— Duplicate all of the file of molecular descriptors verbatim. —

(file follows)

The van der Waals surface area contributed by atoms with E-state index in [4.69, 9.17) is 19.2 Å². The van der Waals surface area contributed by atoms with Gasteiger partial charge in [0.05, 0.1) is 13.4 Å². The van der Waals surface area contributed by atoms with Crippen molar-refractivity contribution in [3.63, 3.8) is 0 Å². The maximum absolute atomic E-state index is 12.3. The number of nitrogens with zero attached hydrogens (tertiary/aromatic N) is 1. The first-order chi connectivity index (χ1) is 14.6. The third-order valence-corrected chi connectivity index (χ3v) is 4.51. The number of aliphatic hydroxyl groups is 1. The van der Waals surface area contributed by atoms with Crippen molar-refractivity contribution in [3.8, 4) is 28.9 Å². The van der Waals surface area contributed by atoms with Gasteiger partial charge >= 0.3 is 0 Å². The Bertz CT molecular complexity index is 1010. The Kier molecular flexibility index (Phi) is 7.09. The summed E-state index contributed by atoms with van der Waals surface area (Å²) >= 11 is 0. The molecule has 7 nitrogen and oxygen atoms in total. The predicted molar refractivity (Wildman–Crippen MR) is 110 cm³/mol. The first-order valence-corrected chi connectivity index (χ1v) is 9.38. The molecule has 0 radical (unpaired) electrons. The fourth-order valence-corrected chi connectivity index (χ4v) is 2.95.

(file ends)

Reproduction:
The van der Waals surface area contributed by atoms with E-state index in [4.69, 9.17) is 19.2 Å². The van der Waals surface area contributed by atoms with Gasteiger partial charge in [0.05, 0.1) is 13.4 Å². The van der Waals surface area contributed by atoms with Crippen molar-refractivity contribution in [3.63, 3.8) is 0 Å². The maximum absolute atomic E-state index is 12.3. The number of nitrogens with zero attached hydrogens (tertiary/aromatic N) is 1. The first-order chi connectivity index (χ1) is 14.6. The third-order valence-corrected chi connectivity index (χ3v) is 4.51. The number of aliphatic hydroxyl groups is 1. The van der Waals surface area contributed by atoms with Crippen molar-refractivity contribution in [3.8, 4) is 28.9 Å². The van der Waals surface area contributed by atoms with Gasteiger partial charge >= 0.3 is 0 Å². The Bertz CT molecular complexity index is 1010. The Kier molecular flexibility index (Phi) is 7.09. The summed E-state index contributed by atoms with van der Waals surface area (Å²) >= 11 is 0. The molecule has 7 nitrogen and oxygen atoms in total. The predicted molar refractivity (Wildman–Crippen MR) is 110 cm³/mol. The first-order valence-corrected chi connectivity index (χ1v) is 9.38. The molecule has 0 radical (unpaired) electrons. The fourth-order valence-corrected chi connectivity index (χ4v) is 2.95.